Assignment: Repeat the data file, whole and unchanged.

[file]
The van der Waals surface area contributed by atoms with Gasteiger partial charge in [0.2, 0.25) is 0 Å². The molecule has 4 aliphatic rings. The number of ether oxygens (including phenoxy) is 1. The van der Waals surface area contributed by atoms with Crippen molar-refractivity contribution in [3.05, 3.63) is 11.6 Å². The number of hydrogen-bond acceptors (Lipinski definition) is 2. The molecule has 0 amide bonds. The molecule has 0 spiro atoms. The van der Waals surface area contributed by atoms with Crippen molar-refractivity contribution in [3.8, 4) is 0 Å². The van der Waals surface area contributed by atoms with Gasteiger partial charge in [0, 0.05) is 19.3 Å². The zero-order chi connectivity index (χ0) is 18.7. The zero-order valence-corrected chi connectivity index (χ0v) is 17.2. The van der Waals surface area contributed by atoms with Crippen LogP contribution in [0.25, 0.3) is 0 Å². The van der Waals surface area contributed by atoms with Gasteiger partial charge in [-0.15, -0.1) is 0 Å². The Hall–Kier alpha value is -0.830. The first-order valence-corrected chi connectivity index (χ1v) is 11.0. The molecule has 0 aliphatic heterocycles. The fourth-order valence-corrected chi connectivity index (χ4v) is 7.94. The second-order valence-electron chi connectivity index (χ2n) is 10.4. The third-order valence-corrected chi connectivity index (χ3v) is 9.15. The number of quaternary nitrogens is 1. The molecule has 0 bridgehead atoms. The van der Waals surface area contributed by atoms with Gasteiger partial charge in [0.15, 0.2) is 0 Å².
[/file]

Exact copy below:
The van der Waals surface area contributed by atoms with Gasteiger partial charge in [0.2, 0.25) is 0 Å². The molecule has 4 aliphatic rings. The number of ether oxygens (including phenoxy) is 1. The van der Waals surface area contributed by atoms with Crippen molar-refractivity contribution in [3.05, 3.63) is 11.6 Å². The number of hydrogen-bond acceptors (Lipinski definition) is 2. The molecule has 0 amide bonds. The molecule has 0 spiro atoms. The van der Waals surface area contributed by atoms with Crippen molar-refractivity contribution in [3.8, 4) is 0 Å². The van der Waals surface area contributed by atoms with Gasteiger partial charge in [0, 0.05) is 19.3 Å². The zero-order chi connectivity index (χ0) is 18.7. The zero-order valence-corrected chi connectivity index (χ0v) is 17.2. The van der Waals surface area contributed by atoms with Crippen LogP contribution in [0.25, 0.3) is 0 Å². The van der Waals surface area contributed by atoms with Gasteiger partial charge in [-0.15, -0.1) is 0 Å². The Hall–Kier alpha value is -0.830. The first-order valence-corrected chi connectivity index (χ1v) is 11.0. The molecule has 0 aliphatic heterocycles. The fourth-order valence-corrected chi connectivity index (χ4v) is 7.94. The second-order valence-electron chi connectivity index (χ2n) is 10.4. The third-order valence-corrected chi connectivity index (χ3v) is 9.15. The number of quaternary nitrogens is 1. The molecule has 0 bridgehead atoms. The van der Waals surface area contributed by atoms with Gasteiger partial charge in [0.15, 0.2) is 0 Å².